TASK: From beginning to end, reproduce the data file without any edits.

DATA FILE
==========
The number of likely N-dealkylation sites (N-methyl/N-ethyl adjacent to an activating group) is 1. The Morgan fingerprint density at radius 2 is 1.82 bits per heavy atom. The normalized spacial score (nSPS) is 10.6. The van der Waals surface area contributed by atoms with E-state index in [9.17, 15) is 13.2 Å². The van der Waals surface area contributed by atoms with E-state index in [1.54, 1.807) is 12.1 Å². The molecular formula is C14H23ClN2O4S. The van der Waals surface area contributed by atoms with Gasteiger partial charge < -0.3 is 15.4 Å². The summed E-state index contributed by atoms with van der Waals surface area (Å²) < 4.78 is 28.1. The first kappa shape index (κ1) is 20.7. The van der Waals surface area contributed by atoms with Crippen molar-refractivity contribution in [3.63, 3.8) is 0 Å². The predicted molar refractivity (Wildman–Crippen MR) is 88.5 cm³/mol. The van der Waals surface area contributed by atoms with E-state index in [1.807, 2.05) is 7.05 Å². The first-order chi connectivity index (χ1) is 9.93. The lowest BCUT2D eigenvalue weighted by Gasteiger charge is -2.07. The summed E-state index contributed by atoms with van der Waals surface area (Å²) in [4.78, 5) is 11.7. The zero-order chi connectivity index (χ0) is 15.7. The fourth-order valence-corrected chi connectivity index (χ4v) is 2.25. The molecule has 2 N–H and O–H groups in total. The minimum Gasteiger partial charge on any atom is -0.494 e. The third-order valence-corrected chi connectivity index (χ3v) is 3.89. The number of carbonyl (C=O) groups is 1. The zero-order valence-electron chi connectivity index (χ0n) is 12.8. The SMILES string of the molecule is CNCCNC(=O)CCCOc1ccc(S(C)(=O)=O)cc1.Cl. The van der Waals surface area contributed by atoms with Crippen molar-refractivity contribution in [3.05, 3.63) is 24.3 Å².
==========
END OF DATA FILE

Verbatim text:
The number of likely N-dealkylation sites (N-methyl/N-ethyl adjacent to an activating group) is 1. The Morgan fingerprint density at radius 2 is 1.82 bits per heavy atom. The normalized spacial score (nSPS) is 10.6. The van der Waals surface area contributed by atoms with E-state index in [9.17, 15) is 13.2 Å². The van der Waals surface area contributed by atoms with E-state index in [1.54, 1.807) is 12.1 Å². The molecular formula is C14H23ClN2O4S. The van der Waals surface area contributed by atoms with Gasteiger partial charge < -0.3 is 15.4 Å². The summed E-state index contributed by atoms with van der Waals surface area (Å²) < 4.78 is 28.1. The first kappa shape index (κ1) is 20.7. The van der Waals surface area contributed by atoms with Crippen molar-refractivity contribution in [3.63, 3.8) is 0 Å². The predicted molar refractivity (Wildman–Crippen MR) is 88.5 cm³/mol. The van der Waals surface area contributed by atoms with E-state index in [1.807, 2.05) is 7.05 Å². The first-order chi connectivity index (χ1) is 9.93. The lowest BCUT2D eigenvalue weighted by Gasteiger charge is -2.07. The summed E-state index contributed by atoms with van der Waals surface area (Å²) in [4.78, 5) is 11.7. The zero-order chi connectivity index (χ0) is 15.7. The fourth-order valence-corrected chi connectivity index (χ4v) is 2.25. The molecule has 2 N–H and O–H groups in total. The minimum Gasteiger partial charge on any atom is -0.494 e. The third-order valence-corrected chi connectivity index (χ3v) is 3.89. The number of carbonyl (C=O) groups is 1. The zero-order valence-electron chi connectivity index (χ0n) is 12.8. The SMILES string of the molecule is CNCCNC(=O)CCCOc1ccc(S(C)(=O)=O)cc1.Cl. The van der Waals surface area contributed by atoms with Crippen molar-refractivity contribution in [3.05, 3.63) is 24.3 Å².